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Title: The role of Microcephalin in epithelial ovarian cancer
Author: Alsiary, Rawiah Abdullah S.
Awarding Body: University of Leeds
Current Institution: University of Leeds
Date of Award: 2013
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Ovarian cancers are frequently diagnosed at advance stage with a high mortality rate. Investigating prospective biomarkers are crucial to understand the molecular defects behind ovarian cancer. WPM encodes the protein Microcephalin involved in the DNA damage response and cell cycle pathways. MCPH1 is also known, as BRIT1 (BRCT-repeat inhibitor of hTERT expression). MCPH1 is a potential tumour suppressor gene since defects in these pathways may cause carcinogenesis. Microcephalin expression was identified by immunofluorescence in primary EOC cultures derived from epithelial ovarian cancer (EOC) patients. Patients with weak nuclear Microcephalin presented with high grade tumours. Cytoplasmic Microcephalin increased with tumour grade (p = 0.04). Patients with weak nuclear Microcephalin had a reduced survival rate (p = 0.081). MCPH1 might be a tumour suppressor gene and aberrant localization of Microcephalin involve in tumour development. Microcephalin was evaluated in EOC tissue by immunohistochemistry. Low Microcephalin expression was identified in high grade (p < 0.0001) and advance stage EOC (p = 0.0438). Therefore, Microcephalin is a potential prognostic biomarker. However, immunofluorescence and florescence activated cell sorting indicated that there was no correlation between Microcephalin expression and mitotic defects or aneuploidy. The association between MCPH1 and telomerase activity and alternative splicing of the catalytic subunit (hTERT) was examined. Four different hTERT splice variants were assayed by qRT-PCR. A negative correlation was identified between MCPH1 and the WT hTERT (p = 0.03). Strong positive associations with the hTERT sand a/13-deletion hTERT were reported (p = 0.03, p = 0.04 respectively). This supports the regulatory effect of MCPH1 on telomerase activity. The association between MCPH1 and a-deletion hTERT was confirmed in ovarian cancer cell lines using a hTERT a-deletion plasmid construct. To further elucidate the function of MCPH1, gene expression profiling was performed. Thirty-two pathways were affected by MCPH1 siRNA knockdown including mRNA processing. We proposed that MCPH1 might have a novel role in the mRNA processing pathway.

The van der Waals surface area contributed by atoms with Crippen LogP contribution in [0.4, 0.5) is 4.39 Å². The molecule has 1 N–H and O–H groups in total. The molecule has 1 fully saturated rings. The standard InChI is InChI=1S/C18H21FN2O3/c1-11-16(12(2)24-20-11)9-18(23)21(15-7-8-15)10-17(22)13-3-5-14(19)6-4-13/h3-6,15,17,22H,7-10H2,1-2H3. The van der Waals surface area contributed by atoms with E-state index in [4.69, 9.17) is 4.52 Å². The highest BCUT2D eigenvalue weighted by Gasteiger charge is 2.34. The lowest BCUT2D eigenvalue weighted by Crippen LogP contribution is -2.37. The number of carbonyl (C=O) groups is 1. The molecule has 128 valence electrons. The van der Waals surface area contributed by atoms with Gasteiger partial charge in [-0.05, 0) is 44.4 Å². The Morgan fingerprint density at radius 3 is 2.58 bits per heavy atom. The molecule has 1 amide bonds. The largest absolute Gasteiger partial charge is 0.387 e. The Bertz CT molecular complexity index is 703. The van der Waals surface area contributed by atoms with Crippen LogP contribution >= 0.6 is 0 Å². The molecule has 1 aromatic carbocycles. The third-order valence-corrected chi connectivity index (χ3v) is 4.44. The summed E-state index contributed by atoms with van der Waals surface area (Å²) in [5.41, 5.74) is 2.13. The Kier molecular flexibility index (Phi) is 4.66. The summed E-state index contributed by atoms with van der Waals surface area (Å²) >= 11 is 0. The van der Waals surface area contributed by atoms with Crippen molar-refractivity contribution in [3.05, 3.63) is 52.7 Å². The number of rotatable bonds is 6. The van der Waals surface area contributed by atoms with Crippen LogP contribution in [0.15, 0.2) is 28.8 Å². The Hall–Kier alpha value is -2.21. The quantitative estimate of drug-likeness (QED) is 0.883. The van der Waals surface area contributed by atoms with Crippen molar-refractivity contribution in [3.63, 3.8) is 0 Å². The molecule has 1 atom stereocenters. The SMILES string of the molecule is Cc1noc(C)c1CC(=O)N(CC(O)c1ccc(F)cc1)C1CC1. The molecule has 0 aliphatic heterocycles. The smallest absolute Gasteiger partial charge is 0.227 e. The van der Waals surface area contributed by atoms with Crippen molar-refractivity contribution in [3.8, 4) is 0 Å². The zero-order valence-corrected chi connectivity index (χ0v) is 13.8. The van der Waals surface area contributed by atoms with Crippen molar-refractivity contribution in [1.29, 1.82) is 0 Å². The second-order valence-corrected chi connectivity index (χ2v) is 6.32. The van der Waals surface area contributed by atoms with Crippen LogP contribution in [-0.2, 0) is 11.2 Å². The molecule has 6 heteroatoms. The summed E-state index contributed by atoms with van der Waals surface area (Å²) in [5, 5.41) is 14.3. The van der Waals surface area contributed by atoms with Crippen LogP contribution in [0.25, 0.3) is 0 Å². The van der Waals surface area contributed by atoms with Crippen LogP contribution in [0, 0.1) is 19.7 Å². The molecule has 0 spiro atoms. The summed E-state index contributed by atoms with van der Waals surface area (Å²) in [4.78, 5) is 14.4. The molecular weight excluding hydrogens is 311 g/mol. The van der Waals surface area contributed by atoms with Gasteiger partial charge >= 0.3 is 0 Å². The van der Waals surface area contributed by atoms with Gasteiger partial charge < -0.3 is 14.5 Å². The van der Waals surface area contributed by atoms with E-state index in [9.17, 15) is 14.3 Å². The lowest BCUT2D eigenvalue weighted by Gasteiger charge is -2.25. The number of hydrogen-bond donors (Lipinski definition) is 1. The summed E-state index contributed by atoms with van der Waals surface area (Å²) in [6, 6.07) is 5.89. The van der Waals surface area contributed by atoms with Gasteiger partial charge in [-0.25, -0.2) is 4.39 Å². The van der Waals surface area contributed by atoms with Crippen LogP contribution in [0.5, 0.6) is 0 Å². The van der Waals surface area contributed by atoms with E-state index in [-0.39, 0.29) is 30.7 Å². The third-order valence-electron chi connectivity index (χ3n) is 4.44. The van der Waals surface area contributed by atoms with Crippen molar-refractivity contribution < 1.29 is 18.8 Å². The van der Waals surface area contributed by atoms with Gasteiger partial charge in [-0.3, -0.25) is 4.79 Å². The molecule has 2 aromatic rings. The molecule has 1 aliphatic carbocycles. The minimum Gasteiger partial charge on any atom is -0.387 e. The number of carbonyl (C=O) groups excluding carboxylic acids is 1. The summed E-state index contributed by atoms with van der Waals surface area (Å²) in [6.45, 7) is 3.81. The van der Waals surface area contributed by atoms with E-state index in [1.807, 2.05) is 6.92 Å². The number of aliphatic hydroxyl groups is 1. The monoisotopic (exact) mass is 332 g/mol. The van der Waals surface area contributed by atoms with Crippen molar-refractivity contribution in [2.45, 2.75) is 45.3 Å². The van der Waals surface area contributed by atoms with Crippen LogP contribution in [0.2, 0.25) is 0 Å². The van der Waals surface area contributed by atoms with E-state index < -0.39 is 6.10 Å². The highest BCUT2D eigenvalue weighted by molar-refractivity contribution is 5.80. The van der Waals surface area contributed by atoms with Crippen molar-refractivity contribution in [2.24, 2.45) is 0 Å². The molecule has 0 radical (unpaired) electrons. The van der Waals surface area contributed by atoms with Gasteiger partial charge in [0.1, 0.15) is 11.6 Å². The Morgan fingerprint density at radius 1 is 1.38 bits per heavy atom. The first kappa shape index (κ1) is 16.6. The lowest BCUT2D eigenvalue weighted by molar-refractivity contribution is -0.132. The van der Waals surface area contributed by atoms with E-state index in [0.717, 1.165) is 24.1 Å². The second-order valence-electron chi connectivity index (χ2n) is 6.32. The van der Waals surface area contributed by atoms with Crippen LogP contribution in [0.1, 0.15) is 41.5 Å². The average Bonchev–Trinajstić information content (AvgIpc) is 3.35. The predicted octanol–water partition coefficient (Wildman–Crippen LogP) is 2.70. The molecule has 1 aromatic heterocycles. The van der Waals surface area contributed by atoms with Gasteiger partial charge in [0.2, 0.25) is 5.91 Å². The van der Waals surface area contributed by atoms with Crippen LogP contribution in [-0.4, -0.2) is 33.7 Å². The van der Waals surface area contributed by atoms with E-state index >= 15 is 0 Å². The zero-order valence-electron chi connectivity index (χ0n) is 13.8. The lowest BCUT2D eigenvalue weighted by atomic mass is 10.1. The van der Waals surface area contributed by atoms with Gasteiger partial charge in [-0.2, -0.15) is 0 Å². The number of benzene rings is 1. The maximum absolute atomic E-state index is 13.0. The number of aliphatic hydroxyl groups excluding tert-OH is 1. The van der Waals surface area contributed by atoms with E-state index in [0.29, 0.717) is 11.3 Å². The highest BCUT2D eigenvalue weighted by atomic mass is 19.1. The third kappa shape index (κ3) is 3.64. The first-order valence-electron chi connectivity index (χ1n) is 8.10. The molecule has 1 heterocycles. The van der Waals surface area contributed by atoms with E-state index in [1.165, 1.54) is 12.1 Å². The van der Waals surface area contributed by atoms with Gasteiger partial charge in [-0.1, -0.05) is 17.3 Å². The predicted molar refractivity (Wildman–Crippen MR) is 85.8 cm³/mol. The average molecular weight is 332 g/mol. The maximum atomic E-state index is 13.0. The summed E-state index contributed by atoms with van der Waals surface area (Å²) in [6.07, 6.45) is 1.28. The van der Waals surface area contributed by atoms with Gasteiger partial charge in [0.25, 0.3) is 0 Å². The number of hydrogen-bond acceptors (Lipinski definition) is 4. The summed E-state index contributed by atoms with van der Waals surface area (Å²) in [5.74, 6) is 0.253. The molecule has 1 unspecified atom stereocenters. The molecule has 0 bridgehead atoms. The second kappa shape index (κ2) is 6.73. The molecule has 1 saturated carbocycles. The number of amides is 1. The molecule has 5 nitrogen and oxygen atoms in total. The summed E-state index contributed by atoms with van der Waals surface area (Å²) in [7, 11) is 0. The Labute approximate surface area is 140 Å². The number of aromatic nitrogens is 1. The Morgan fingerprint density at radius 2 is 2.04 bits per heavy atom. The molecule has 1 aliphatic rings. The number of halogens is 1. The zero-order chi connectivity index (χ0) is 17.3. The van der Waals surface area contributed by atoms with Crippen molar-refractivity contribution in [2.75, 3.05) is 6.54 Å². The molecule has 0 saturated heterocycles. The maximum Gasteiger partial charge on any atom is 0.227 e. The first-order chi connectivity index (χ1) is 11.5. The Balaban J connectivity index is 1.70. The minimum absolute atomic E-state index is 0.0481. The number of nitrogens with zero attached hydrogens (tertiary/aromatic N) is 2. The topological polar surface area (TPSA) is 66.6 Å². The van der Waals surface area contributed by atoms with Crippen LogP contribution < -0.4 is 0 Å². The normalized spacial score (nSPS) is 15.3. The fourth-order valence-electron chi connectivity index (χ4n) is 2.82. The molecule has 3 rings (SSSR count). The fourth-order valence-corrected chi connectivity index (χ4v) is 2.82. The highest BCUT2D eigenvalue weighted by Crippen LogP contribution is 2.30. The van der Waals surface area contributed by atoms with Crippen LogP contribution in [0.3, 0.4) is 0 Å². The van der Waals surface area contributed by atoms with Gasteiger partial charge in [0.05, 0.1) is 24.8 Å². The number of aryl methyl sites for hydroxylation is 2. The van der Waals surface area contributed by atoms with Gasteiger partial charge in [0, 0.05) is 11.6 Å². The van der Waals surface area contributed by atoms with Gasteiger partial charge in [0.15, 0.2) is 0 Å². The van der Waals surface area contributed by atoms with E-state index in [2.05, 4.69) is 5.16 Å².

Supervisor: Not available Sponsor: Not available
Qualification Name: Thesis (Ph.D.) Qualification Level: Doctoral
EThOS ID:  DOI: Not available